24 Nov 2017

This post describes some of the motivations, theory, and implementation behind “minimal invalidation” (also tracked in issue #317).

A major part of the philosophy of performance in xi is that as much of the processing as possible is incremental. Basically, this means that a change to the document is represented as an explicit delta, then this delta propagates through the rendering pipeline. Ideally, the code touches only a tiny part of the document.

Here we will talk mostly about the implementation in the core, but getting small deltas to the front-end is also important. In an incremental style the front-end can re-render only what’s in the delta, and then ideally use graphics hardware to re-composite the document view, resulting in much improved latency and power consumption, among other things.

Note that an incremental style is not the only way to write a performant editor. If rendering is fast, then it’s much simpler to just re-render the entire document window on every update. That is very much the style of video games, for example, where they have to re-draw the world on every frame in any case.

The render function

Here, we’ll consider rendering the document as a purely functional program. The core’s responsibility is to produce a sequence of rendered lines, which are basically strings with attributes for syntax highlighting and selection carets. Obviously, further stages in the pipeline (all in the front-end) convert this representation into pixels displayed on a screen.

The input to the render function consists of the text (conceptually just a string), style spans, the selection, and the line breaks (when word wrapping is in effect). There’s also some other stuff, like the results of a “find” command, but let’s keep it simple for now. In fact, to keep things really simple, let’s just focus on the text, as the concepts are similar, it’s just more merging of more inputs.

The line breaks structure is conceptually just a sequence of offsets corresponding to the end of each line. (See the rope science posts on Metrics and Word Wrapping for more on how these breaks are determined and represented).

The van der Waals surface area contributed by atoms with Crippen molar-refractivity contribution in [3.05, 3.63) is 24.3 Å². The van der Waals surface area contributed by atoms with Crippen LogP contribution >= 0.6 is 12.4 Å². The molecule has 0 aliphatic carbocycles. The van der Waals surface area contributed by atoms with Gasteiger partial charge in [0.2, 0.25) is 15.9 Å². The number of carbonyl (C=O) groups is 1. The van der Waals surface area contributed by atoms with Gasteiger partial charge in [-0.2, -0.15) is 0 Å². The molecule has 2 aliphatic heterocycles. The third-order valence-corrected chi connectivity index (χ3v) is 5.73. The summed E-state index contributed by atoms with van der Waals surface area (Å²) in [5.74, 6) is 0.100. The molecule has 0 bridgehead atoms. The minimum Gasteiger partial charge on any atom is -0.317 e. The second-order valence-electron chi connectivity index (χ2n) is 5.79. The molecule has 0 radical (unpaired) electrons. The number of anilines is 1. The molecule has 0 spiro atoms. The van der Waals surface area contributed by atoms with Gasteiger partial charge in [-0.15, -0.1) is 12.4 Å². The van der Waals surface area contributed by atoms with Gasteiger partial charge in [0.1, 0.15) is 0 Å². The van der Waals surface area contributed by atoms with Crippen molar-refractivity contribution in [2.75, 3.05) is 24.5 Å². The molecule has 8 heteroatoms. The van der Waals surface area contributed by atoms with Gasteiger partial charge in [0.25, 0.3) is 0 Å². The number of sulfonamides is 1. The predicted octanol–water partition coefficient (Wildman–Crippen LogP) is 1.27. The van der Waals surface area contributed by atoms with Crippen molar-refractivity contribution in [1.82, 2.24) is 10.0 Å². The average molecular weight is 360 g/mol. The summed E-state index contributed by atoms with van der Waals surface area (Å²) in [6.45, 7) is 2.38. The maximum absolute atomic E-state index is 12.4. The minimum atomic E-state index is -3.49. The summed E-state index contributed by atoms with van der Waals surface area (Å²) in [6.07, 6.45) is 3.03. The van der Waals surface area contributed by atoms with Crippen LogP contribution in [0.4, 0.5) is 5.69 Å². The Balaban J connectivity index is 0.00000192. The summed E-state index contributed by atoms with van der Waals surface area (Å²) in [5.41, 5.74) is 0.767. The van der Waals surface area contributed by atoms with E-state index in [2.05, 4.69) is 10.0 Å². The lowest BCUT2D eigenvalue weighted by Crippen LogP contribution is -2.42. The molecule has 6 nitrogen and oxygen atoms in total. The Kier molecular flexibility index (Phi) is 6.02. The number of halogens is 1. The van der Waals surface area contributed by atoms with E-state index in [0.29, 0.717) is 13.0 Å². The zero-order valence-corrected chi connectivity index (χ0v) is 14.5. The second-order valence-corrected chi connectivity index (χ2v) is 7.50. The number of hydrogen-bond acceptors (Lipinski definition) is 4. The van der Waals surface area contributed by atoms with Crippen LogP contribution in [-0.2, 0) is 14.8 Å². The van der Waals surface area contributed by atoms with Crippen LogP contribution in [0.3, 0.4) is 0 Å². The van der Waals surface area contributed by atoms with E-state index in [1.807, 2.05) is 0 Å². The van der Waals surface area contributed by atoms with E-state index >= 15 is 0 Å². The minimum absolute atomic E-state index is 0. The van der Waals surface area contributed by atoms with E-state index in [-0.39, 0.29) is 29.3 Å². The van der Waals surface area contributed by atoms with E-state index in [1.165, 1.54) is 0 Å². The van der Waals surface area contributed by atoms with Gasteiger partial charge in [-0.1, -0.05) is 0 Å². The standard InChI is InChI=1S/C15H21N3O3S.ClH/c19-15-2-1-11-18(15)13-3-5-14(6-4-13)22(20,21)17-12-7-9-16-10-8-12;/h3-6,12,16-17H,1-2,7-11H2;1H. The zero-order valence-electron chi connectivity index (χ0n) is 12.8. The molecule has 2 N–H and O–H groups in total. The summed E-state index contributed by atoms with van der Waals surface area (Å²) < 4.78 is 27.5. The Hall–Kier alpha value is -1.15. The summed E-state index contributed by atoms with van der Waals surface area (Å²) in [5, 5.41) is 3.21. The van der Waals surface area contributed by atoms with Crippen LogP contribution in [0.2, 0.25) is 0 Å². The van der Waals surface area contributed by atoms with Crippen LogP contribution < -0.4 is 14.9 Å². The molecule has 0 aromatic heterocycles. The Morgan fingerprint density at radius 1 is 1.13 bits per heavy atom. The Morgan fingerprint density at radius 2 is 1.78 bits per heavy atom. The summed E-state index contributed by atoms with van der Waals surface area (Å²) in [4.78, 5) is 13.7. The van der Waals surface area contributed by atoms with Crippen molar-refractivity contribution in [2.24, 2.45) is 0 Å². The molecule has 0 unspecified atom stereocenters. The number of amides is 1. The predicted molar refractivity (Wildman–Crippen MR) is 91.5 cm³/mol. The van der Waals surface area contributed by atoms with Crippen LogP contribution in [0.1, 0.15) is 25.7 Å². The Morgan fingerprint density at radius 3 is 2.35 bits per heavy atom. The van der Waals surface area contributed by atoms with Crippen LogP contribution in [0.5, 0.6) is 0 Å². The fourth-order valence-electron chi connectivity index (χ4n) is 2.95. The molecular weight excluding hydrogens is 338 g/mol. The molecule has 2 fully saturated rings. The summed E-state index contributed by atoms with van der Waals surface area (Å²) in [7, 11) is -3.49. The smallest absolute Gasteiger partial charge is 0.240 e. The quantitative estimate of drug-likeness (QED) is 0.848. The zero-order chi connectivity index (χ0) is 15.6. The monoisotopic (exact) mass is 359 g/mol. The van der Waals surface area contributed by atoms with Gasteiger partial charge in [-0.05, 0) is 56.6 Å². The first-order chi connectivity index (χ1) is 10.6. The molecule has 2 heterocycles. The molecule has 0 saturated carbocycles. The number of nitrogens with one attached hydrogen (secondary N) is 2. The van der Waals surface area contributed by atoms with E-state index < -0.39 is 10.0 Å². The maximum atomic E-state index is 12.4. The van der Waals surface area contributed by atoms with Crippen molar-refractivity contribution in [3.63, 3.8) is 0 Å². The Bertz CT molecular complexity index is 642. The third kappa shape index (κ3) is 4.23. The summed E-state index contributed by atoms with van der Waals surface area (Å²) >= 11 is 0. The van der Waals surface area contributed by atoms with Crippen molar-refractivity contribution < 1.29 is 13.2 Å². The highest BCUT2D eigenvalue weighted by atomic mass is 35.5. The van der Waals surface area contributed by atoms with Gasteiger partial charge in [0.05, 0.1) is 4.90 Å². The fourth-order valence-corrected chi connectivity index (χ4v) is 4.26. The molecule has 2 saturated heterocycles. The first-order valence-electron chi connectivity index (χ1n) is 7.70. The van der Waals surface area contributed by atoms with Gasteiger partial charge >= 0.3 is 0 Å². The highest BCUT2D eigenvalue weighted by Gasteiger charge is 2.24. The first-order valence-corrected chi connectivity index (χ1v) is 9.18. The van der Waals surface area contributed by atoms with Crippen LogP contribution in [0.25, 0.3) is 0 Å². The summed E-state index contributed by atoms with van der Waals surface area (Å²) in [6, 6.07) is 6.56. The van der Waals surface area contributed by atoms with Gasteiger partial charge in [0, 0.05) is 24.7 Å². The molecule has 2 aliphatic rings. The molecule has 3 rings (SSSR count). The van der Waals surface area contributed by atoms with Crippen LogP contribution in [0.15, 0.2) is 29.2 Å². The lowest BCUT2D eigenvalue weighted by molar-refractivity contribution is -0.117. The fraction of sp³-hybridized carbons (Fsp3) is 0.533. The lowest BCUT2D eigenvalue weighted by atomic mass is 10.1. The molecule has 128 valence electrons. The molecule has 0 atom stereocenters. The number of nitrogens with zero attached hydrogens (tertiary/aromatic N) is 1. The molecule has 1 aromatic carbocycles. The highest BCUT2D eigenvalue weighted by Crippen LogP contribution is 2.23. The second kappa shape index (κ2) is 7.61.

Thus, as an imperative program, the simplified render function is almost trivial:

def render(text, breaks):
    rendered = []
    last = 0
    for break in breaks:
        last = break
    return rendered

Obviously, adding styles and selections makes it more complicated, but the basic structure is the same. However, if the document is very large, then recomputing this on every keystroke is wasteful, much less serializing it and sending it over an RPC channel.

Can we systematically transform this into an incremental algorithm? Why yes, we can.

The first thing to notice is that every line is independent of every other line. In addition, to actually draw pixels, we don’t need all the lines, just the ones that appear inside the viewport. When changes happen outside this viewport, ideally we’d like to avoid sending an update at all (one way this can happen in practice is when making a syntax highlighting change that ripples to the end of the document). Thus, we want to go beyond making it incremental and also make it lazy in a way, only spending the work to compute the slice or view that’s actually needed. The front-end then holds not the entire result of the render function, but a cache of it, with each line either valid (and thus guaranteed to match the result of the render function), or invalid. When the front-end needs a line not in the cache (for example, when scrolling), it requests it from the core.

The version of the render function designed to compute a single rendered line at a time is in a way even simpler:

def render_line(text, breaks, line_num):
    return text[breaks[line_num - 1] : breaks[line_num]]

(Assume here that breaks is a fancy object that’s designed to return 0 when indexed with -1.)

The update protocol

Given that the output of our incremental render algorithm is a delta, we need a way to represent it explicitly. We then serialize the delta and send it from the core to the front-end as an asyncronous (but in-order) notification.

The delta can be interpreted as a function from the previous value of the render function (a sequence of lines) to the next value. It’s also worth being able to introspect into this function, for example to know what’s changed so only some layers need to be re-rendered in a compositing UI pipeline.

A slight complication is that lines in the front-end’s cache might be invalid. In our architecture, the core is in charge of which lines are valid (see #280 for discussion of this decision).

The representation of deltas of this kind is reasonably well understood. The output of Unix diff, for example, is a sequence of insert and delete operations interspersed with unmodified runs. The details of representation are not terribly important. In xi, we ended up with a sequence of invalidate, skip, copy, ins, and update operations (this last is for updating only styles and cursors when the text is otherwise unchanged). The ins operation is the same as diff, while deletion is represented as two copy operations with a skip in the middle. See Xi view update protocol for detailed documentation on the update method.